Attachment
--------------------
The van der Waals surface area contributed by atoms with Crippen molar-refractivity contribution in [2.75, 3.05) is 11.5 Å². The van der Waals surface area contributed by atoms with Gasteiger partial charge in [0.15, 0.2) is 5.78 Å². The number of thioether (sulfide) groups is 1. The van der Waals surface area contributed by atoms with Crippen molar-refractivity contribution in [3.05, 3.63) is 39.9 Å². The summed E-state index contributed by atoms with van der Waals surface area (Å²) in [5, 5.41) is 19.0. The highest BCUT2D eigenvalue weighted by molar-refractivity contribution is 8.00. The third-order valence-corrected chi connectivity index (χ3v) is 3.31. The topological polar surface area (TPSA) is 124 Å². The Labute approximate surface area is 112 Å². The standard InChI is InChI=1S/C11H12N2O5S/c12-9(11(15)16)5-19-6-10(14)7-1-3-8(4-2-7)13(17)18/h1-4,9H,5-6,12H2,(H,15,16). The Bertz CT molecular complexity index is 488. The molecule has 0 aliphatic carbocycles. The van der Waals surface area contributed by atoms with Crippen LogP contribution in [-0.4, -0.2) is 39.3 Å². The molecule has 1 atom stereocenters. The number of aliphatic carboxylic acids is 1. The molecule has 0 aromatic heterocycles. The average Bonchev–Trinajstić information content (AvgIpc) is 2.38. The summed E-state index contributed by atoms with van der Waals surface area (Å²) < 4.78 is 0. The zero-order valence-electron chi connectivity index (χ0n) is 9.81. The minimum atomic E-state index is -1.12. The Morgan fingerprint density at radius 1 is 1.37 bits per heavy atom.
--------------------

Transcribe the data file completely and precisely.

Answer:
The van der Waals surface area contributed by atoms with Crippen molar-refractivity contribution in [2.75, 3.05) is 11.5 Å². The van der Waals surface area contributed by atoms with Gasteiger partial charge in [0.15, 0.2) is 5.78 Å². The number of thioether (sulfide) groups is 1. The van der Waals surface area contributed by atoms with Crippen molar-refractivity contribution in [3.05, 3.63) is 39.9 Å². The summed E-state index contributed by atoms with van der Waals surface area (Å²) in [5, 5.41) is 19.0. The highest BCUT2D eigenvalue weighted by molar-refractivity contribution is 8.00. The third-order valence-corrected chi connectivity index (χ3v) is 3.31. The topological polar surface area (TPSA) is 124 Å². The Labute approximate surface area is 112 Å². The standard InChI is InChI=1S/C11H12N2O5S/c12-9(11(15)16)5-19-6-10(14)7-1-3-8(4-2-7)13(17)18/h1-4,9H,5-6,12H2,(H,15,16). The Bertz CT molecular complexity index is 488. The molecule has 0 aliphatic carbocycles. The van der Waals surface area contributed by atoms with Crippen LogP contribution in [-0.4, -0.2) is 39.3 Å². The molecule has 1 atom stereocenters. The number of aliphatic carboxylic acids is 1. The molecule has 0 aromatic heterocycles. The average Bonchev–Trinajstić information content (AvgIpc) is 2.38. The summed E-state index contributed by atoms with van der Waals surface area (Å²) < 4.78 is 0. The zero-order valence-electron chi connectivity index (χ0n) is 9.81. The minimum atomic E-state index is -1.12. The Morgan fingerprint density at radius 1 is 1.37 bits per heavy atom.